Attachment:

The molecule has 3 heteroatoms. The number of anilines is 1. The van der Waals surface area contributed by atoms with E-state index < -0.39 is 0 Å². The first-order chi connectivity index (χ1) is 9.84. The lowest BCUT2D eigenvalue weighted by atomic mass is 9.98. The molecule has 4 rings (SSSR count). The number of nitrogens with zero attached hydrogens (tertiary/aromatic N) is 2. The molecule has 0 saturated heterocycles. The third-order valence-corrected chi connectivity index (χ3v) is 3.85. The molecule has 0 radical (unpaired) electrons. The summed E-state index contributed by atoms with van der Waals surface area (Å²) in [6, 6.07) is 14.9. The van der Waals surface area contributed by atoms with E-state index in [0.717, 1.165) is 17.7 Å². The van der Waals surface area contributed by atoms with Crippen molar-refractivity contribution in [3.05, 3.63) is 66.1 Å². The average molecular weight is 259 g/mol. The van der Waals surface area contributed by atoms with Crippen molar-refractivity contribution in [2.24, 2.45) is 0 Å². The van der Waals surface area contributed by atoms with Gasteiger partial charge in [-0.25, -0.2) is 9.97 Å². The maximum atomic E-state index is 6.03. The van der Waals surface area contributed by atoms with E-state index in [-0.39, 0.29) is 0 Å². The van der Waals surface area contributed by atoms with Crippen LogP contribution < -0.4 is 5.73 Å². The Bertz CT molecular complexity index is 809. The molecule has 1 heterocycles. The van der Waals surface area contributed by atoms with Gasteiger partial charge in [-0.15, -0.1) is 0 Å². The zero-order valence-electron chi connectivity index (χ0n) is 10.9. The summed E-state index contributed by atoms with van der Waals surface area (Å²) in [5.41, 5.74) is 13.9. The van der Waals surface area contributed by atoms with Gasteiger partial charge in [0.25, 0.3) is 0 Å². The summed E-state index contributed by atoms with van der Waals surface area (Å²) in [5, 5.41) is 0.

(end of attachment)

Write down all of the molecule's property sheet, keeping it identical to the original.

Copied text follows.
The molecule has 3 heteroatoms. The number of anilines is 1. The van der Waals surface area contributed by atoms with E-state index < -0.39 is 0 Å². The first-order chi connectivity index (χ1) is 9.84. The lowest BCUT2D eigenvalue weighted by atomic mass is 9.98. The molecule has 4 rings (SSSR count). The number of nitrogens with zero attached hydrogens (tertiary/aromatic N) is 2. The molecule has 0 saturated heterocycles. The third-order valence-corrected chi connectivity index (χ3v) is 3.85. The molecule has 0 radical (unpaired) electrons. The summed E-state index contributed by atoms with van der Waals surface area (Å²) in [6, 6.07) is 14.9. The van der Waals surface area contributed by atoms with E-state index in [0.717, 1.165) is 17.7 Å². The van der Waals surface area contributed by atoms with Crippen molar-refractivity contribution in [3.05, 3.63) is 66.1 Å². The average molecular weight is 259 g/mol. The van der Waals surface area contributed by atoms with Crippen molar-refractivity contribution in [2.24, 2.45) is 0 Å². The van der Waals surface area contributed by atoms with Gasteiger partial charge in [-0.25, -0.2) is 9.97 Å². The maximum atomic E-state index is 6.03. The van der Waals surface area contributed by atoms with E-state index in [-0.39, 0.29) is 0 Å². The van der Waals surface area contributed by atoms with Crippen LogP contribution < -0.4 is 5.73 Å². The Bertz CT molecular complexity index is 809. The molecule has 1 heterocycles. The van der Waals surface area contributed by atoms with Gasteiger partial charge in [-0.15, -0.1) is 0 Å². The zero-order valence-electron chi connectivity index (χ0n) is 10.9. The summed E-state index contributed by atoms with van der Waals surface area (Å²) in [5.41, 5.74) is 13.9. The van der Waals surface area contributed by atoms with Gasteiger partial charge in [0.25, 0.3) is 0 Å². The summed E-state index contributed by atoms with van der Waals surface area (Å²) in [5, 5.41) is 0.